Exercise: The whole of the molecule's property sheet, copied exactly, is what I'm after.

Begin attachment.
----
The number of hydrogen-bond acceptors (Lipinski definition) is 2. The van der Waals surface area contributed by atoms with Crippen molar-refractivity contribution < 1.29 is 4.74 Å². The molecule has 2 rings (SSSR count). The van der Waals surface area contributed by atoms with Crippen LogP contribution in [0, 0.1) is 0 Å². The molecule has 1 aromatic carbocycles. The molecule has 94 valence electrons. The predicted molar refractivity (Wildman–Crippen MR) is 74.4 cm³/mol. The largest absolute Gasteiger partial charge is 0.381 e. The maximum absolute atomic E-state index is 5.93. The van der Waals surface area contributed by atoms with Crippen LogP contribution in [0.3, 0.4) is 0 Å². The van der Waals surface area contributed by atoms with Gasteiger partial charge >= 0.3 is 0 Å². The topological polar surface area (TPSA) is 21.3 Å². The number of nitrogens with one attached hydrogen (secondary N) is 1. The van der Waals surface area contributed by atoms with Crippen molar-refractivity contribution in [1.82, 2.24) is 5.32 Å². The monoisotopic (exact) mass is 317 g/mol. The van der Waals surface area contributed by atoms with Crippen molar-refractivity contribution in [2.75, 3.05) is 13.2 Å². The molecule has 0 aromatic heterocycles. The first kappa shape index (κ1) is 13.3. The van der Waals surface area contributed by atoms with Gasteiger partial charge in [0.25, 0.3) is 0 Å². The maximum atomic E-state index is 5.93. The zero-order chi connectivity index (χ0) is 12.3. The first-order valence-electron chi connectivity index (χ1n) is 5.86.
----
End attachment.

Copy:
The number of hydrogen-bond acceptors (Lipinski definition) is 2. The van der Waals surface area contributed by atoms with Crippen molar-refractivity contribution < 1.29 is 4.74 Å². The molecule has 2 rings (SSSR count). The van der Waals surface area contributed by atoms with Crippen LogP contribution in [0, 0.1) is 0 Å². The molecule has 1 aromatic carbocycles. The molecule has 94 valence electrons. The predicted molar refractivity (Wildman–Crippen MR) is 74.4 cm³/mol. The largest absolute Gasteiger partial charge is 0.381 e. The maximum absolute atomic E-state index is 5.93. The van der Waals surface area contributed by atoms with Crippen LogP contribution in [0.3, 0.4) is 0 Å². The van der Waals surface area contributed by atoms with Gasteiger partial charge >= 0.3 is 0 Å². The topological polar surface area (TPSA) is 21.3 Å². The number of nitrogens with one attached hydrogen (secondary N) is 1. The van der Waals surface area contributed by atoms with Crippen molar-refractivity contribution in [1.82, 2.24) is 5.32 Å². The monoisotopic (exact) mass is 317 g/mol. The van der Waals surface area contributed by atoms with Crippen molar-refractivity contribution in [2.75, 3.05) is 13.2 Å². The molecule has 0 aromatic heterocycles. The first kappa shape index (κ1) is 13.3. The van der Waals surface area contributed by atoms with Gasteiger partial charge in [0.25, 0.3) is 0 Å². The maximum atomic E-state index is 5.93. The zero-order chi connectivity index (χ0) is 12.3. The first-order valence-electron chi connectivity index (χ1n) is 5.86.